Although there have been several high-profile examples, like the EpiPen and Turing Pharmaceuticals' decision to increase the price of a drug used by HIV patients by 5,500 percent, drug prices have been increasing across the board in the U.S. According to research published in Journal of the American Medical Association (JAMA):17
"Per capita prescription drug spending in the United States exceeds that in all other countries, largely driven by brand-name drug prices that have been increasing in recent years at rates far beyond the consumer price index."
In 2013, for instance, per capita spending on prescription drugs in the U.S. was $858 compared with an average of $400 in 19 other industrialized nations. A key part of the problem is the U.S. Food and Drug Administration (FDA), which grants certain new drugs with five- to 12-year windows of exclusivity, during which generic competitors may not come to the market.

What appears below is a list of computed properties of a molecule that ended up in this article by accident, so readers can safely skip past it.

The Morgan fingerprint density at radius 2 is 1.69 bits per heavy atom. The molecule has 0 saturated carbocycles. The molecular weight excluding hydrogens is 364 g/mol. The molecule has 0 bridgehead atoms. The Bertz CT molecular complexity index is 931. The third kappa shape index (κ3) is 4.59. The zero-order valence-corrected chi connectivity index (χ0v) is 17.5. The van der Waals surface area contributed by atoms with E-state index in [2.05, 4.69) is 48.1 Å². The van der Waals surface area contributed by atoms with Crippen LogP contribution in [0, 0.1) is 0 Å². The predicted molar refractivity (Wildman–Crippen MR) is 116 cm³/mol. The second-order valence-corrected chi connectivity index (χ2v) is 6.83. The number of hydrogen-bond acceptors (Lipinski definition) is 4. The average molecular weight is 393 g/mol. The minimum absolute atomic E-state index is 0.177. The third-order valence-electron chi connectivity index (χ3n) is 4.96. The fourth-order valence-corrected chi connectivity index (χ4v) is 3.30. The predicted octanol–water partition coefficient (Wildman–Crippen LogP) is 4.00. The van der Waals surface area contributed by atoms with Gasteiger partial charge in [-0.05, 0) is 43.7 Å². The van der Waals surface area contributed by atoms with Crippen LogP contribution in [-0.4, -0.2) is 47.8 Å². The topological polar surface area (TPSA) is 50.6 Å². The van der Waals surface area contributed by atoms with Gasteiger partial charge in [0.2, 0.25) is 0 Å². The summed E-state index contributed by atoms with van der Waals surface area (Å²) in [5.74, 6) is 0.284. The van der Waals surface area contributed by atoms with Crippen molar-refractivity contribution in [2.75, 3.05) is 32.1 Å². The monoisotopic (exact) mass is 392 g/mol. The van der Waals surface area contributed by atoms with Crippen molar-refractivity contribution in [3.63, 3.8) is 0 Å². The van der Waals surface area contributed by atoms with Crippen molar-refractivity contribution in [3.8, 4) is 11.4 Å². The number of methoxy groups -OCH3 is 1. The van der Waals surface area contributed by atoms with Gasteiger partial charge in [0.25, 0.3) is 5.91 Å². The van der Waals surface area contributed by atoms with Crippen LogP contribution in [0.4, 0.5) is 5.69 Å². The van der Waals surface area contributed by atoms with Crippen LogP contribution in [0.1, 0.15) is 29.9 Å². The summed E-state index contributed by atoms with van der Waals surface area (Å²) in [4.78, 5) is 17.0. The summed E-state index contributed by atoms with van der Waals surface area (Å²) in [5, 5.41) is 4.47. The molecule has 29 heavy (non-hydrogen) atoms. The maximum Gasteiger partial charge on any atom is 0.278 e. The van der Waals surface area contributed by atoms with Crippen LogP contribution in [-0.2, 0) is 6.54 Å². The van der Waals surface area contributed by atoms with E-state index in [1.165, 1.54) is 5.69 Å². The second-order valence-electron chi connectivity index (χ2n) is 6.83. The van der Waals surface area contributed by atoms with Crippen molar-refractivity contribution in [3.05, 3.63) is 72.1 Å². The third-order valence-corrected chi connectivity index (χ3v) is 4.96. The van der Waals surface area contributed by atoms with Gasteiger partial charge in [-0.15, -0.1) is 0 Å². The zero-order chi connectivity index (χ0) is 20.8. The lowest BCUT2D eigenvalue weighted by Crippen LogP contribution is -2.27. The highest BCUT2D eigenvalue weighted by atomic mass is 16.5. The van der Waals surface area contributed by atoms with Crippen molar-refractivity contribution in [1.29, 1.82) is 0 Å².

Another issue is that Medicare cannot negotiate drug prices with drug companies, a practice that is common in the U.K. and other countries with nationalized health care systems. The JAMA study continued:18
"Another key contributor to drug spending is physician prescribing choices when comparable alternatives are available at different costs. Although prices are often justified by the high cost of drug development, there is no evidence of an association between research and development costs and prices; rather, prescription drugs are priced in the United States primarily on the basis of what the market will bear."
To lower your own drug costs, consider generic equivalents or purchasing your drugs from a reputable Canadian pharmacy whenever possible. Even more important, however, is to take control of your health — the first and best step to reducing your reliance on drugs now and in the future.